Bithell hoping to back up Olympic glory with America's Cup victory

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Britain's Stuart Bithell and Luke Patience sail during the first race of the men's 470 sailing class at the London 2012 Olympic Games in Weymouth and Portland, southern England, August 2, 2012. REUTERS/Pascal Lauener (BRITAIN - Tags: SPORT YACHTING OLYMPICS)
Britain's Stuart Bithell is looking for more glory at the America's Cup

By Milly McEvoy

Stuart Bithell has wrestled one major gong off New Zealand and now he is hoping to do it again.

The Rochdale sailor, 35, beat out defending champions the Kiwis to win men’s 49er gold alongside Dylan Fletcher at last summer’s Tokyo Olympics.

Bithell retired from Olympic sailing late last year and is now channelling his energy into bringing the America’s Cup back to Britain when New Zealand look to defend sport’s oldest international trophy in 2024.

“The old phrase keeps coming out that I have retired which is a weird word to say because it didn’t feel like I had a job,” he said.

“I have moved on from Olympic sailing but I’m still absolutely a professional sailor, I’ve moved onto some slightly different areas of the sport, slightly bigger teams and the professional circuit.

“I am really enjoying that and trying to develop as a sailor now, doing some cool things and hopefully fingers crossed help Ben Ainslie bring the Cup back.

“I’m a long way off even competing in the America’s Cup, but I’m just developing myself as a sailor for those kinds of boats. It’s going to be a tricky old road to take it off New Zealand at the moment.

“I think it would be brilliant, it would bring the Cup back to the UK, probably Cowes, because that is where it started, and it would be a good story.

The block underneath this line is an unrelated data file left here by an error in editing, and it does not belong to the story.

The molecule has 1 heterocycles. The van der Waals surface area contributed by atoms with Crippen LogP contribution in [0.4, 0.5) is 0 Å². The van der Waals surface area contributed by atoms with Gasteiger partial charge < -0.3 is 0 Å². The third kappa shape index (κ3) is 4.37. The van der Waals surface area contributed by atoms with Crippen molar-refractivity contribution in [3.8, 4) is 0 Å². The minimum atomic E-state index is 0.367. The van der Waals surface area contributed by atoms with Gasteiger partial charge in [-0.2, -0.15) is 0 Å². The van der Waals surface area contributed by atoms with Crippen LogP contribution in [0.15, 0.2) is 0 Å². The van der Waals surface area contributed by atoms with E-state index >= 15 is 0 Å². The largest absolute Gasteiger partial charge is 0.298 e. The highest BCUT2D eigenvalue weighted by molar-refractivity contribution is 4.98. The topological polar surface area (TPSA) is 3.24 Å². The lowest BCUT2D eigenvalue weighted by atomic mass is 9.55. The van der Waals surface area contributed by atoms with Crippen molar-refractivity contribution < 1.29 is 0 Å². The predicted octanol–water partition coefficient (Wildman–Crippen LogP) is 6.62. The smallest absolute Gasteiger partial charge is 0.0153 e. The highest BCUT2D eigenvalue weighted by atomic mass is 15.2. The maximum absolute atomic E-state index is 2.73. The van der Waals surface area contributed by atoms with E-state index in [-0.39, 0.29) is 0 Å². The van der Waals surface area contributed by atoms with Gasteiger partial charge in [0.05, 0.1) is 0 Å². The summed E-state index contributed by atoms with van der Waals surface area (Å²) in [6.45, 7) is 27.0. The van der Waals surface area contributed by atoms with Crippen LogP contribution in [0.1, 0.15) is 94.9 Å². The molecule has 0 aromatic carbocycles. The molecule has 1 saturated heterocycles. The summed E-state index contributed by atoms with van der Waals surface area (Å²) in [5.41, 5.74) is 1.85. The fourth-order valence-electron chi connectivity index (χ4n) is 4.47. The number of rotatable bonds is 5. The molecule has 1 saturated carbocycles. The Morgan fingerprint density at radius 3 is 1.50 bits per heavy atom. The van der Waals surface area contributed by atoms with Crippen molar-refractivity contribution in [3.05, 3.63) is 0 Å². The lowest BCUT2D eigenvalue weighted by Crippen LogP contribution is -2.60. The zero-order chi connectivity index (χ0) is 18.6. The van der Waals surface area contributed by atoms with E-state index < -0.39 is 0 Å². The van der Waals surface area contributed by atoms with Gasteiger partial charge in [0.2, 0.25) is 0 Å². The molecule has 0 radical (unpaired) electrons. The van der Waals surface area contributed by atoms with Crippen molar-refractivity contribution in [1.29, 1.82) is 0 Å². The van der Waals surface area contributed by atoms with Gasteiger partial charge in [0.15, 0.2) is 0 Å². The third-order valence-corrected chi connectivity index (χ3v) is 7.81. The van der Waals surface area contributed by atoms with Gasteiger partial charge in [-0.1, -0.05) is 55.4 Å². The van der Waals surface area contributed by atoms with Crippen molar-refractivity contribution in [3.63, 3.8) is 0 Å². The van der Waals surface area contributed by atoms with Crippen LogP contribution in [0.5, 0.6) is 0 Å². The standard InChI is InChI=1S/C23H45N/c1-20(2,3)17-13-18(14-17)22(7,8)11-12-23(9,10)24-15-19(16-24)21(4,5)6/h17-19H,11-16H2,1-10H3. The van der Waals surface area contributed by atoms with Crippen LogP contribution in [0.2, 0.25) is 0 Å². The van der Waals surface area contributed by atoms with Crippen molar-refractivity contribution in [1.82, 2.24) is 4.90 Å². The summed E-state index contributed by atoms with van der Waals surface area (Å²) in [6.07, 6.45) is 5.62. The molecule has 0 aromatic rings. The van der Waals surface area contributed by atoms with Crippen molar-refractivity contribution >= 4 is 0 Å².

“But it would bring so many jobs, opportunities. It would definitely be inspiring because they are the coolest boats in the world, there’d be lots of media, lots of budget around.

“It would just be really good for the country and sailing and again all of that hopefully comes back round to inspiring people.”

Sir Ben Ainslie, the most successful Olympic sailor of all time, is the skipper and CEO of INEOS Britannia, who were last year confirmed as the Challenger of Record, which gives them the ability to shape the rules and regulations of the America’s Cup regatta.

INEOS Britannia will be one of the teams looking to be the sole challengers to New Zealand in the 37th America’s Cup, which will be decided by its own regatta earlier in 2024.

Bithell, who is currently part of Switzerland’s SailGP team, was speaking ahead of the release of ‘Chasing Tokyo’, an Olympic Channel in-depth documentary following the British Sailing Team for 18 months before Tokyo 2020 – released on July 28.

Team GB are the most successful sailing nation at the Olympics and topped the medal table in Tokyo for a fifth time in six Games, but have often failed to gain the nation’s attention.

That is something the film hopes to change, with Bithell citing Ben Ainslie’s departure from the Olympic programme in 2012 as a big loss for the stature of sailing in Britain.

He added: “We lost a couple of big names. When Ben Ainslie left the programme, he brought a lot of success to our sport in the country and was probably one of the most famous sailors in the world.

“The British Sailing Team lost him and he moved on to other projects and there wasn’t that superstar coming back but now we do have those superstars.

“Hannah Mills, the most successful female Olympic sailor ever, she is incredible.

"We can’t control that, we can control delivering our best at an Olympic Games and hopefully capture the imagination of young people to get into the sport, even adults to get into the sport, it is a cool thing to be part of out on the water.”

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